by Patrick McShea
Presque Isle State Park is the most visited component of Pennsylvania’s 121 park system. In recent years, the beaches, trails, and ponds of this six-mile-long, 3,200-acre Lake Erie sand spit have drawn more than four million annual visitors. Repeat visits by local residents account for a significant portion of the seven-figure tally. The peninsula’s eastward curl into the lake creates the bay which fronts the city of Erie, and the park, which celebrated its 100th anniversary in 2021, frames northward views in many city neighborhoods.
Some 120 miles south of the park, at Carnegie Museum of Natural History, visitors encounter a life-sized and un-peopled section of this unique landscape when they enter the Hall of Botany. This spacious plant-centered hall honors the vision of the museum’s first and longest-serving Curator of Botany, Otto Jennings, with eight dioramas created between the 1920s and 1970s that depict biomes with visually distinctive characteristics. The Presque Isle diorama, which opened in 1966, earns a spot among detailed three-dimensional depictions of the Sonoran Desert, Florida Everglades, and high-altitude slopes of Mount Rainier, by virtue of its representation of land continually shaped by the actions of wind, waves, and plant succession.
As a label adjacent to the summer scene explains, Presque Isle is a place where a full cycle of plant community development can be observed in a compact space. At many park locations, a cross-peninsula transect of a few hundred yards might include the bare sand of new beach deposits, dunes stabilized by pioneering plants, marshes framed by sand ridges supporting shrubs and young trees, and patches of mature forest.
One of the diorama’s interpretive panels invites viewers to notice a half dozen featured plants and animals, while another uses two preserved specimens of witch hazel branches, collected on Presque Isle on the same date, but 133 years apart, to document dramatic changes in this common tree’s spring leaf-out date. The museum’s herbarium holds more than 3,300 Presque Isle plant specimens from ongoing collection efforts that date to 1868. These preserved plants, along with the standardized information recorded with each one, document such changes as the relatively recent abundance of non-native flora, and the decline of some rare plant populations in the wake of engineered beach stabilization efforts.
Like all the museum’s dioramas, this window into the frozen time of a specific place lends itself to multiple interpretations by museum educators. In addition to narratives about plant succession, or the irrefutable evidence botanical records provide of a changing climate, the diorama’s recreated beach scene is a good place for students to listen to an explanation of the geology term “longshore drift,” or to consider how freshwater, even in a watershed as vast as the Great Lakes Basin, is a limited natural resource.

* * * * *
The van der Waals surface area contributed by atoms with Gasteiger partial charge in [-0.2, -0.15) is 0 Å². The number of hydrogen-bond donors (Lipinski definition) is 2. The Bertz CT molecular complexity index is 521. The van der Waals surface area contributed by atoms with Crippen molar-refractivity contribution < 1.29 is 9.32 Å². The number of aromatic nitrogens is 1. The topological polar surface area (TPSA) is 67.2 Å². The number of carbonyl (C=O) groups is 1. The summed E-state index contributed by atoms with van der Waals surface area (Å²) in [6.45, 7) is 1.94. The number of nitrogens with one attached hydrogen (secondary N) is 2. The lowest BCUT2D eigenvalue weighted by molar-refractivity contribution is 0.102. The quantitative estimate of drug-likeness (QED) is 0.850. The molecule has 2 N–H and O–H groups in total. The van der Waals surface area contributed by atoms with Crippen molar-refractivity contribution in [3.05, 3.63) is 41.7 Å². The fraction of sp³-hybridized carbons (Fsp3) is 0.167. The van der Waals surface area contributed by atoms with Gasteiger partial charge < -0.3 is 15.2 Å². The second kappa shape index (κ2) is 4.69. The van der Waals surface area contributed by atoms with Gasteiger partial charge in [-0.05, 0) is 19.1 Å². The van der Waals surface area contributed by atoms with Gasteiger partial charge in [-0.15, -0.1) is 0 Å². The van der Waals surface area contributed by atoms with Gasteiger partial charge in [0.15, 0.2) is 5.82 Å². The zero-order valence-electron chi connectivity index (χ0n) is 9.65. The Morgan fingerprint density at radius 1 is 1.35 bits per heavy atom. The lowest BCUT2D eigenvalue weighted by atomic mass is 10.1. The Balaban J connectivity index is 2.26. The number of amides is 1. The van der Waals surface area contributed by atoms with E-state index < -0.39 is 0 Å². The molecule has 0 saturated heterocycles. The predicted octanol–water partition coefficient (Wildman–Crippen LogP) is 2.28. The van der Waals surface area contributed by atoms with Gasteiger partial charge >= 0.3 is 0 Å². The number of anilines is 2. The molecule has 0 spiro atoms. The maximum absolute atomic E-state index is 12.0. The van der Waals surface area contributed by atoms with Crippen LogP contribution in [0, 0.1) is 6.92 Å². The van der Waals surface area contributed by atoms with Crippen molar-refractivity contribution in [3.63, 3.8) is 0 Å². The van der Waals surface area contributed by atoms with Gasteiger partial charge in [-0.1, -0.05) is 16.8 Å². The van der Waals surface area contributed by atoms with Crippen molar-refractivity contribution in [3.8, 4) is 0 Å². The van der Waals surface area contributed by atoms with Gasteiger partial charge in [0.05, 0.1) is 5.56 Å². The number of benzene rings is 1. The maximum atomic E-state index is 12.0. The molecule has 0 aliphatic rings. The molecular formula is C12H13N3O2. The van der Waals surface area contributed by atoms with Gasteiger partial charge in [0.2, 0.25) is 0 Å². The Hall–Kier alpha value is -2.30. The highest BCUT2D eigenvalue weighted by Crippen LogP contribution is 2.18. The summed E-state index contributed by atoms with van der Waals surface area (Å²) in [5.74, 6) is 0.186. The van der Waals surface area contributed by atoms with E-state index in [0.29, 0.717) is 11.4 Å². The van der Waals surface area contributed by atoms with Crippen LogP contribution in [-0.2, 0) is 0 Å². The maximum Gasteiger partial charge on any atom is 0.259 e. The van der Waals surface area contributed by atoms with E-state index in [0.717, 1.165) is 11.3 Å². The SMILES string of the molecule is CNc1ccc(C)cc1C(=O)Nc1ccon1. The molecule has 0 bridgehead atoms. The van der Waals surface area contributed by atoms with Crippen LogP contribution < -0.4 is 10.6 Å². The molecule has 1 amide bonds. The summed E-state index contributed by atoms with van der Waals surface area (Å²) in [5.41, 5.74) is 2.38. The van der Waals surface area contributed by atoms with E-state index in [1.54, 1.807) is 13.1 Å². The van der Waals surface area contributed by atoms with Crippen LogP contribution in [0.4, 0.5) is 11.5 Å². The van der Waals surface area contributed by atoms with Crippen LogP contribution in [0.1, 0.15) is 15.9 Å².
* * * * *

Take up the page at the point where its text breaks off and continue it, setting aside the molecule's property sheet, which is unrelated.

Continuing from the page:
For some viewers, the diorama will serve as a visual prompt to visit or revisit the park and leave their own footprints on Presque Isle sands. Anyone considering a visit will find the experience enriched by making a preliminary electronic stop at the park website maintained by the Pennsylvania Department of Conservation and Natural Resources, as well a physical stop, just outside the park entrance, at interpretive exhibits in the 16-year-old Tom Ridge Environmental Center (TREC).
On the website, among activity descriptions, park maps, recent news releases, and relevant advisories, a tab labelled “History” (under the category “Additional Information”) leads not only to a summary of the peninsula’s role in sheltering a fleet of American ships during the War of 1812 and a link to geology-focused park guide, but also to a brief account that, when repeated, serves to acknowledge how this unusual landscape was long ago utilized and cherished by Native Peoples.
The Erie Indians lived along the southern shores of Lake Erie and were early inhabitants of the area. They hunted game from the forests, gathered plants, and fished from the waters of Lake Erie in birch-bark canoes.
According to legend, the Erie ventured far into the lake to find the place where the sun sank into the waters.
The spirits of the lake caused a great storm to arise, so the Great Spirit stretched out his left arm into the lake to protect the Erie from the storm. Where the sheltering arm of the Great Spirit had lain in the lake, a great sandbar in the shape of an arm-like peninsula was formed to act as an eternal shelter and harbor of refuge for the Great Spirit’s favorite children, the Erie.https://www.dcnr.pa.gov/StateParks/FindAPark/PresqueIsleStatePark/Pages/History.aspx
Repeating the account in the Hall of Botany can add a new dimension to a 56-year-old diorama.
Patrick McShea works in the Education and Marketing departments at Carnegie Museum of Natural History.
Carnegie Museum of Natural History Blog Citation InformationBlog author: McShea, Patrick
Publication date: November 22, 2022